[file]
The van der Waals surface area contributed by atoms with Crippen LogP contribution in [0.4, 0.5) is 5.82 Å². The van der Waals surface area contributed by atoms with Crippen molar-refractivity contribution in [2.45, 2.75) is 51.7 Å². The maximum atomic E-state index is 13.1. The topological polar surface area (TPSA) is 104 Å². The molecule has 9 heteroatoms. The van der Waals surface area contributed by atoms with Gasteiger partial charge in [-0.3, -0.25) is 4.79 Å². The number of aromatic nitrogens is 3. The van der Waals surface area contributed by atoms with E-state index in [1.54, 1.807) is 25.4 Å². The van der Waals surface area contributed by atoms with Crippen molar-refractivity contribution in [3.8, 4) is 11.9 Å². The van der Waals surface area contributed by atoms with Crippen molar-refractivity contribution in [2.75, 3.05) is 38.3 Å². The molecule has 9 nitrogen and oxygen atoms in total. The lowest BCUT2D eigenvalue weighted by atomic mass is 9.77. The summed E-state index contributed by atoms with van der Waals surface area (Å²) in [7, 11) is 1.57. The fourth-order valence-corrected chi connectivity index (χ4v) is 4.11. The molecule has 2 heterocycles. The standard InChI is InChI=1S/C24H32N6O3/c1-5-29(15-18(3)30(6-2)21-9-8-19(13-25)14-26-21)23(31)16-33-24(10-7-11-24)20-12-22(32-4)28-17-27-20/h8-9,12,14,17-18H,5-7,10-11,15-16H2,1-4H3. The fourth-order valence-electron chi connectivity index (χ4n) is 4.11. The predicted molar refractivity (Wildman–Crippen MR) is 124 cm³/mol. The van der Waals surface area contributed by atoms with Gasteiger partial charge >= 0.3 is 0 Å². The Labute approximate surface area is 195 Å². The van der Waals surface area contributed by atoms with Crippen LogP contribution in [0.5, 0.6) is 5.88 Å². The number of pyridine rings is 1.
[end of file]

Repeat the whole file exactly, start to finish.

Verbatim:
The van der Waals surface area contributed by atoms with Crippen LogP contribution in [0.4, 0.5) is 5.82 Å². The van der Waals surface area contributed by atoms with Crippen molar-refractivity contribution in [2.45, 2.75) is 51.7 Å². The maximum atomic E-state index is 13.1. The topological polar surface area (TPSA) is 104 Å². The molecule has 9 heteroatoms. The van der Waals surface area contributed by atoms with Gasteiger partial charge in [-0.3, -0.25) is 4.79 Å². The number of aromatic nitrogens is 3. The van der Waals surface area contributed by atoms with E-state index in [1.54, 1.807) is 25.4 Å². The van der Waals surface area contributed by atoms with Crippen molar-refractivity contribution in [3.8, 4) is 11.9 Å². The van der Waals surface area contributed by atoms with Crippen molar-refractivity contribution in [2.75, 3.05) is 38.3 Å². The molecule has 9 nitrogen and oxygen atoms in total. The lowest BCUT2D eigenvalue weighted by atomic mass is 9.77. The summed E-state index contributed by atoms with van der Waals surface area (Å²) in [7, 11) is 1.57. The fourth-order valence-corrected chi connectivity index (χ4v) is 4.11. The molecule has 2 heterocycles. The standard InChI is InChI=1S/C24H32N6O3/c1-5-29(15-18(3)30(6-2)21-9-8-19(13-25)14-26-21)23(31)16-33-24(10-7-11-24)20-12-22(32-4)28-17-27-20/h8-9,12,14,17-18H,5-7,10-11,15-16H2,1-4H3. The fourth-order valence-electron chi connectivity index (χ4n) is 4.11. The predicted molar refractivity (Wildman–Crippen MR) is 124 cm³/mol. The van der Waals surface area contributed by atoms with Gasteiger partial charge >= 0.3 is 0 Å². The Labute approximate surface area is 195 Å². The van der Waals surface area contributed by atoms with Crippen LogP contribution in [0.5, 0.6) is 5.88 Å². The number of pyridine rings is 1.